Any discussion of the federal budget should begin by acknowledging that defense spending has not caused the federal government's current and projected fiscal woes. Excluding war-related costs, the military's annual core budget should not become the default billpayer for domestic initiatives or new unfunded, permanent entitlement programs. Spending on the armed forces represents only about one-fifth of the federal budget and approximately half the average level of defense spending during the Cold War (measured as a percentage of gross domestic product, or GDP). Defense has gradually declined as a percentage of GDP since the 1960s, while spending on the major entitlements (now about half the federal budget) have usually exceeded economic growth rates over the same period. Further, current projections show that entitlement spending will far outpace economic growth and all components of government spending in the decades to come. Addressing entitlement spending, not defense expenditures, is the key long-term challenge for lawmakers.
As the situation in Iraq continues to improve, the number of U.S. combat forces will likely decline. As combat forces leave Iraq, funding for operations will fall correspondingly. In the meantime, Congress has directed the Department of Defense to begin shifting some of the recurring costs into the baseline defense budget with the goal of eliminating the use of emergency supplemental spending bills.
Lawmakers should support the eventual absorption of predictable supplemental spending needs into the regular budget process. Press reports indicate that the service chiefs and Secretary Gates have proposed shifting some of these emergency funds in the 2010 draft defense budget. The rumored topline of $535-540 billion for the core defense budget in FY 2010 would adequately meet not only military requirements but also the federal government's fundamental responsibility to provide for the common defense.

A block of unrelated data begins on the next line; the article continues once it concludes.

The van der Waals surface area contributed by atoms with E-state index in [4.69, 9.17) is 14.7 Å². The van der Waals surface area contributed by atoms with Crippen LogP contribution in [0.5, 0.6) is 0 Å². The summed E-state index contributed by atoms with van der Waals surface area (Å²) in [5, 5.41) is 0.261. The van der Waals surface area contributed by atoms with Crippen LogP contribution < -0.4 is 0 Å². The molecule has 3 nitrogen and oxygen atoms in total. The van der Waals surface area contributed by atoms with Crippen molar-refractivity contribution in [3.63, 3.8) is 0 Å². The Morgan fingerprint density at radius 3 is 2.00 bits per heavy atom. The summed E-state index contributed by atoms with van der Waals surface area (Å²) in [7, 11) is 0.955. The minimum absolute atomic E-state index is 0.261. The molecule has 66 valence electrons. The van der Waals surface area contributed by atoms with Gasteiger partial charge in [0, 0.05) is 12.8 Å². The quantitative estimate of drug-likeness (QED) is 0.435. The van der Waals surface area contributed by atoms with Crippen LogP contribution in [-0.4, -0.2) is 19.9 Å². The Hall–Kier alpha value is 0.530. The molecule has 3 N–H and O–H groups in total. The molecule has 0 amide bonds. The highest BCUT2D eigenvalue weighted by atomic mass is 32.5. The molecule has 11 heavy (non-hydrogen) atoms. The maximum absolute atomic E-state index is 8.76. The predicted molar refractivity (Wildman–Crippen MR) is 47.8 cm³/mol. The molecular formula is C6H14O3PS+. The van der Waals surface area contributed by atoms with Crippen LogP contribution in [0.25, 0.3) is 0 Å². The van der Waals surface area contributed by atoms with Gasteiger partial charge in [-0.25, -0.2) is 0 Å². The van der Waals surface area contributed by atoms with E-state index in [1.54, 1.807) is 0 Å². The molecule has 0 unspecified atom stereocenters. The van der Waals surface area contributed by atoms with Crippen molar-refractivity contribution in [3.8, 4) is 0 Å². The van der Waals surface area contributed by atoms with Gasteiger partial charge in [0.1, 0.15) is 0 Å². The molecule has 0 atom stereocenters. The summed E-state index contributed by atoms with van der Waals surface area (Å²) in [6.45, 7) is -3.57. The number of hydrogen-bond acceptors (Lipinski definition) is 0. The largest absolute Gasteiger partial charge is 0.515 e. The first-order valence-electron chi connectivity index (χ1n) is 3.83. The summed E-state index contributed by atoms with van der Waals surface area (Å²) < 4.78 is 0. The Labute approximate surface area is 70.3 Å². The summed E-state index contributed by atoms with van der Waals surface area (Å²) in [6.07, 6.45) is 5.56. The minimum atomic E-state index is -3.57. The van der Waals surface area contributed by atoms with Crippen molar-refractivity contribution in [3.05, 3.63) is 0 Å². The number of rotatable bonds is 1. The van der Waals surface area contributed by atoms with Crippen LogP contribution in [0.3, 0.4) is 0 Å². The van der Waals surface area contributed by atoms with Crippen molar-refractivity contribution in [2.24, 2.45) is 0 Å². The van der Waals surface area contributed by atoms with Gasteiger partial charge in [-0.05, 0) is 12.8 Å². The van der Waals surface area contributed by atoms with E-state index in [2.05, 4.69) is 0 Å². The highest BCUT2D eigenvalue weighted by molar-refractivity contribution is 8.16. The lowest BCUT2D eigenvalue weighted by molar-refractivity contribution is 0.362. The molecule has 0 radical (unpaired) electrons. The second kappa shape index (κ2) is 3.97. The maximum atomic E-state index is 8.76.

Avoid Harmful Tax Hikes
Based on statements made during the campaign and since, President Obama will propose to increase taxes on those making over $250,000 by raising the top two income tax rates from 33 percent and 35 percent to 36 percent and 39.6 percent. He is also expected to propose raising tax rates on capital gains and dividends.
In addition, he is also expected to propose a punitive new death tax structure. Under current law, the death tax is abolished in 2010 but then restored to include a minimal exemption amount and a 55 percent tax rate in 2011.
Every year the Alternative Minimum Tax (AMT) threatens taxpayers with a massive tax hike and, so far, every year Congress has prevented that tax hike. President Obama is expected to propose either that a significant portion of that tax hike take effect or that taxes be raised on other high income taxpayers in lieu of the AMT hike.
Higher tax rates discourage work, investment, saving, entrepreneurial activity, and the taking of economic risks. Obama's likely proposals promise a slower economy, lower wages, and diminished economic competitiveness. Though he may propose that these tax hikes not take effect until 2011 (the same time the 2001 and 2003 tax cuts expire), the fact is the threat of these higher taxes is already depressing economic activity in the middle of the recession. For example, businesses buy new equipment for the earnings they will generate in the future, and investors and savers make decisions today to earn returns in the future. Facing higher future taxes, businesses, investors, and savers are reducing their activities today.